Investors 'must be prepared for shocks'

HONG KONG investors should be braced for more shocks triggered by US interest rate rises, warned John Greenwood, chairman of GT Management Capital yesterday.

Back in the territory on a visit from his new base in California, Mr Greenwood, a veteran watcher of Hong Kong's economy, expects the US Federal Reserve Board to further increase the discount rate this year, which will provide some Asian stock markets, including Hong Kong, with further negative shocks.

Mr Greenwood, who is also GT's chief economist, said the investment firm believed the discount rate could climb to between four and five per cent from 3.5 per cent now.

The Fed's decision to raise the discount rate from three per cent to 3.25 per cent on February 4 sent stocks and bonds tumbling around the world. The rate was further raised to 3.5 per cent on March 22.

Since hitting record highs in January, the Hang Seng Index has lost 28 per cent while the Dow Jones industrial average is down nine per cent. US Treasury bonds, meanwhile, have moved up seven per cent.

Many analysts view the Fed's recent moves as an attempt to curb inflation and stock market speculation before it got out of control.

The Fed's concern apparently goes back to early last year when price-earnings (PE) multiples jumped to above 20 and mutual funds started to see an onslaught of new money seeking higher returns.

Mr Greenwood said many financial markets around the world had discounted the likelihood of moves by the Fed to control inflation but stock markets closely tied to the US would be affected.

He expected the next rate increase to take place on May 17 when the Fed meets.

Fundamentally, Mr Greenwood said Asia's strong economic growth still provided investors with a compelling story.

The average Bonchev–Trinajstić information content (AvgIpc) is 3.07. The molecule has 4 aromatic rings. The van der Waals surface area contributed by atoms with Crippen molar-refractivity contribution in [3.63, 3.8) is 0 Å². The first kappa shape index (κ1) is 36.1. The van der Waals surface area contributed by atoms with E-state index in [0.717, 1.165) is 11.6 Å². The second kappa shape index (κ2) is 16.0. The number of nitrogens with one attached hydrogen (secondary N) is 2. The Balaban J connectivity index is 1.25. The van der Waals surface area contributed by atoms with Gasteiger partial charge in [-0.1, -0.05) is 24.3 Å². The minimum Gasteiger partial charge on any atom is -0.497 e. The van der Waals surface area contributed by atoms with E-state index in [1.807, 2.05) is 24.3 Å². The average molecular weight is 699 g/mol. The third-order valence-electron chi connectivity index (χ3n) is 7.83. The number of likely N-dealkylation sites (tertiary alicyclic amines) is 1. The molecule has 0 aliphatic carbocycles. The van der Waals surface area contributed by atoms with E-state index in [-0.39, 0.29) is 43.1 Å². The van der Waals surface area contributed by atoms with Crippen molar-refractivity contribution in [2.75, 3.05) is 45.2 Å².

He said last year's stock market performance, which saw many markets jump more than 100 per cent, was typical of the early stages of economic expansion as PEs soared.

He said this rerating would hopefully be supported by healthy corporate earnings.

GT believes the property market remains the key to Hong Kong. While valuations are excessive, it said limited supply, strong demand and vested interests in supporting prices would allow the market to avoid a crash.

If the market's PE stayed around 13 and earnings growth continued, GT does not see the market's sharp decline over the past two months as anything but a correction in a bull market.

GT Management (Singapore) managing director Chris Wong said it was unlikely Asian markets would experience the reratings seen during the previous three years.

As a result, the markets would climb on the back of improved corporate profits and the recovery of the US economy.

He said he did not expect the recent flow of money from small Southeast Asian markets to Japan to become a trend unless institutional investors believed corporate earnings had really started to pick up.

As an architect of the existing linked exchange rate, Mr Greenwood said the peg would not be affected if the interest rate agreement which standardised the interest rate for small savings accounts was scrapped.

Under a free market, both the local deposit rate and the inter-bank market rate would be closer to the US market, reducing the incentive for arbitrage activities, and taking pressure off the pegged exchange rate, he said.

However, he conceded that the Consumer Council's effort in removing the agreement might not be successful because the Government would put banking stability on a higher priority.